On the Sphere and the Cylinder; On the Measurement of the Circle; On Conoids and Spheroids; On Spirals; On the Equilibrium of Planes; On the Quadrature of the Parabola; The Sand Reckoner
In the middle of the 15th century, a number of manuscripts by the third-century BC Greek mathematician Archimedes began to circulate in the humanistic centers in the courts of Italy. Piero della Francesca (circa 1416–92), the Renaissance artist best known for the frescos he painted for the Vatican and for the chapels in Arezzo, transcribed a copy of a Latin translation of Archimedes’s geometry (a compilation of seven surviving treatises) and illustrated it with more than 200 drawings representing the mathematical theorems in the texts. This manuscript, long in the holdings of the Biblioteca Riccardiana in Florence, was only recently attributed to Piero by James Banker, an American scholar studying the transmission of Archimedes’s geometry from the classical age. The manuscript, probably created by Piero in the late 1450s, is comprised of 82 folio leaves that shed significant light on Piero’s work, not only as an artist but as a student of mathematics and geometry. Many of the illustrations in the margins capture the artist’s skill at rendering complex geometrical figures into discernible forms. The simple, well-placed lines of the geometric forms in the manuscript represent an essential element of the artist’s work and offer insights into his imaginative use of space and perspective to reproduce three-dimensional objects on canvas and paper.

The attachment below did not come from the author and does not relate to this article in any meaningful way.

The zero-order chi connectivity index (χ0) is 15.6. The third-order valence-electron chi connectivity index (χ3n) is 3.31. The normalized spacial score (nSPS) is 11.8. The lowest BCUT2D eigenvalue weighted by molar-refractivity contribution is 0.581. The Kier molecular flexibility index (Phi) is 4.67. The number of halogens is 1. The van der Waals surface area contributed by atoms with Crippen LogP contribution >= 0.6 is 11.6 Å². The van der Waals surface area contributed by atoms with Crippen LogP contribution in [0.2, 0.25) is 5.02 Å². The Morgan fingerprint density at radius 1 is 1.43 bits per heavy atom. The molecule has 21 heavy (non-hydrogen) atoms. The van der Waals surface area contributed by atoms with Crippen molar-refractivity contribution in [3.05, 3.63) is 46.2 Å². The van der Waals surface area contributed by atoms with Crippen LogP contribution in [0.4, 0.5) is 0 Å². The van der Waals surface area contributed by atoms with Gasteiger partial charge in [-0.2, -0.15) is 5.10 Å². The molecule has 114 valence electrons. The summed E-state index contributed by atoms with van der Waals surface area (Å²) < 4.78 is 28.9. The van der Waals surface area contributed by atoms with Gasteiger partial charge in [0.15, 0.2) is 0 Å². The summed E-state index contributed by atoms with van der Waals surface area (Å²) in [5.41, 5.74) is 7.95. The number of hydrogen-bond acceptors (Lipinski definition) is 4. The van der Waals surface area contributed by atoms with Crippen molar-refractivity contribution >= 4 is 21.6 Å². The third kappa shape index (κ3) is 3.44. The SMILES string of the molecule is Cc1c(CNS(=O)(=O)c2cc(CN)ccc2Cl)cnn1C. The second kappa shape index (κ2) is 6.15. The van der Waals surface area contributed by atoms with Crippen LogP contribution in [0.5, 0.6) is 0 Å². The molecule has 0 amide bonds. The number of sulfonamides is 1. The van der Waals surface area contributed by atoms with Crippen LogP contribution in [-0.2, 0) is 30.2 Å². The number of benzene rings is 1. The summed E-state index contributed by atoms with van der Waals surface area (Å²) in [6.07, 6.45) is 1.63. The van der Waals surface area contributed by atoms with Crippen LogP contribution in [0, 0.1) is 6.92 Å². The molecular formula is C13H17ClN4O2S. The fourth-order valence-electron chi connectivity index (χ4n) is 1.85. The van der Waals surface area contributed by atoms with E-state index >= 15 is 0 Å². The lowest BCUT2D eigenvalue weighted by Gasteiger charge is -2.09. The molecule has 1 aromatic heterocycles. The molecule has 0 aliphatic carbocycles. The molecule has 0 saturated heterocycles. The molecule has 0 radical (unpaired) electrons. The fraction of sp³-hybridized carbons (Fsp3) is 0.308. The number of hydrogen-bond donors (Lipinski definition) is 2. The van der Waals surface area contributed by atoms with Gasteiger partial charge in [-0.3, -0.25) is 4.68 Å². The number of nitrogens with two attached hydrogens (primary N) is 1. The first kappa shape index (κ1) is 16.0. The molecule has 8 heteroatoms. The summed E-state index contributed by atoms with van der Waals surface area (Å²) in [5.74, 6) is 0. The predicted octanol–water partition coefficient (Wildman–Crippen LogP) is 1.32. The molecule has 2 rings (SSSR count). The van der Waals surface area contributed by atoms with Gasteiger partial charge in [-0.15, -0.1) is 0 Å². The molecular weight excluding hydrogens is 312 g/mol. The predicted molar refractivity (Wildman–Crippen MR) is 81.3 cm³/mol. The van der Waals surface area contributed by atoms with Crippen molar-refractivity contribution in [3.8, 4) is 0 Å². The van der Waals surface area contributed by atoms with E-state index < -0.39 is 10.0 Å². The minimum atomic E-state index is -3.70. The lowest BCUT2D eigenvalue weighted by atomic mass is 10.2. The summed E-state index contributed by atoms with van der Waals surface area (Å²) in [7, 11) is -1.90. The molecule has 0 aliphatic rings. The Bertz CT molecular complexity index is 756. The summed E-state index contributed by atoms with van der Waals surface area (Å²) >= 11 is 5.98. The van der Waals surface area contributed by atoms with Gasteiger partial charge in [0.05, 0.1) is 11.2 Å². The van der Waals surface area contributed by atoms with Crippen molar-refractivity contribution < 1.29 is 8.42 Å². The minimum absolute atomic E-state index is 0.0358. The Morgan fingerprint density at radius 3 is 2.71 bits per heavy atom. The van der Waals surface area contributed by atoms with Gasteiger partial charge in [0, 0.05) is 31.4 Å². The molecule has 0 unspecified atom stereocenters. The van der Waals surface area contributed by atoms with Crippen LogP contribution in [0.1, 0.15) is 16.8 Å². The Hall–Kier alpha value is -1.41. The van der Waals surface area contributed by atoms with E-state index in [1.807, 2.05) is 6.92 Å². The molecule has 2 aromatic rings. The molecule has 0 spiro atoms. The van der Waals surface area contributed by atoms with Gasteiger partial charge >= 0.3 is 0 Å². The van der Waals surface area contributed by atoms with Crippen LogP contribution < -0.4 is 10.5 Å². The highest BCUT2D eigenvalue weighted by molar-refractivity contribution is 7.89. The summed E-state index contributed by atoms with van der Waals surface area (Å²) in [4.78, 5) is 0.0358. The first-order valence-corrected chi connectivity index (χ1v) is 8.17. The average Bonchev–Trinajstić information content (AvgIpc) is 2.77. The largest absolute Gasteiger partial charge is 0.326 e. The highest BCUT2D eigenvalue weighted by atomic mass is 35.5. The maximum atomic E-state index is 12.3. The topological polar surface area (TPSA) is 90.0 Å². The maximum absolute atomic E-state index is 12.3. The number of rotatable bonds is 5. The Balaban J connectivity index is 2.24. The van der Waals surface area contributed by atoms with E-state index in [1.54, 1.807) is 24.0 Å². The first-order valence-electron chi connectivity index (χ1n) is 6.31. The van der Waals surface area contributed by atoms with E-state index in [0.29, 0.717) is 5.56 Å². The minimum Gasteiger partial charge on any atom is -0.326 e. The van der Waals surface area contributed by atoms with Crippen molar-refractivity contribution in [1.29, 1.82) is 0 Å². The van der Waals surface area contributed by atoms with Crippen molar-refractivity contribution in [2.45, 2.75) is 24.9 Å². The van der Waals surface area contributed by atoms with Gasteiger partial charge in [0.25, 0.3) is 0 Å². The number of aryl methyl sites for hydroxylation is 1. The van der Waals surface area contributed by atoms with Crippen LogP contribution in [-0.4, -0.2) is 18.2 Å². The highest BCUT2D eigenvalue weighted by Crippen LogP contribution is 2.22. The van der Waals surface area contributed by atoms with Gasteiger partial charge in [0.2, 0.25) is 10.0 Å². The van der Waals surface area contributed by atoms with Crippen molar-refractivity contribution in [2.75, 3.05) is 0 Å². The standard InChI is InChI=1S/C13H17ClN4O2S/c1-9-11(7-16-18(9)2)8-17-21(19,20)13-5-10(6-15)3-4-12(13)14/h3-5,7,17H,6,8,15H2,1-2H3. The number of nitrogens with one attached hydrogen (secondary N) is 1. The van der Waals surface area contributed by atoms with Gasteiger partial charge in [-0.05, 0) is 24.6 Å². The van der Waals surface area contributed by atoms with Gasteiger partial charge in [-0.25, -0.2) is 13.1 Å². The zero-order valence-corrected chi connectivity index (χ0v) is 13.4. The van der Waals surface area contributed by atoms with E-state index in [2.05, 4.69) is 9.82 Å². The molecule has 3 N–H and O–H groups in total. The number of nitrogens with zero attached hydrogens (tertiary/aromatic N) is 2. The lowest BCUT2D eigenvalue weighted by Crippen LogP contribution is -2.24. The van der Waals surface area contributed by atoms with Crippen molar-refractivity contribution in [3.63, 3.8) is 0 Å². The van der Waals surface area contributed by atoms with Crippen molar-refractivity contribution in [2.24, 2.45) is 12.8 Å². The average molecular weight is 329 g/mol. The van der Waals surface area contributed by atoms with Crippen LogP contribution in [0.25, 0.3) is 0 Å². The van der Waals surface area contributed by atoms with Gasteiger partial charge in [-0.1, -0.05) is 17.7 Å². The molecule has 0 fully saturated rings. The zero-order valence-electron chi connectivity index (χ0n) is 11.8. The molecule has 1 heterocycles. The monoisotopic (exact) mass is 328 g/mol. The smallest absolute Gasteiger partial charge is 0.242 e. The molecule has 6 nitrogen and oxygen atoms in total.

Title in Original Language
De sphaera et cilindro ; Dimensio circoli ; De conoidibus et sphaeroidibus ; De lineis spiralibus ; De planorum equilibriis ; Quadratura parabolae ; Arenarius
Type of Item
82 folios ; 285 x 208 millimeters
Last updated: March 19, 2013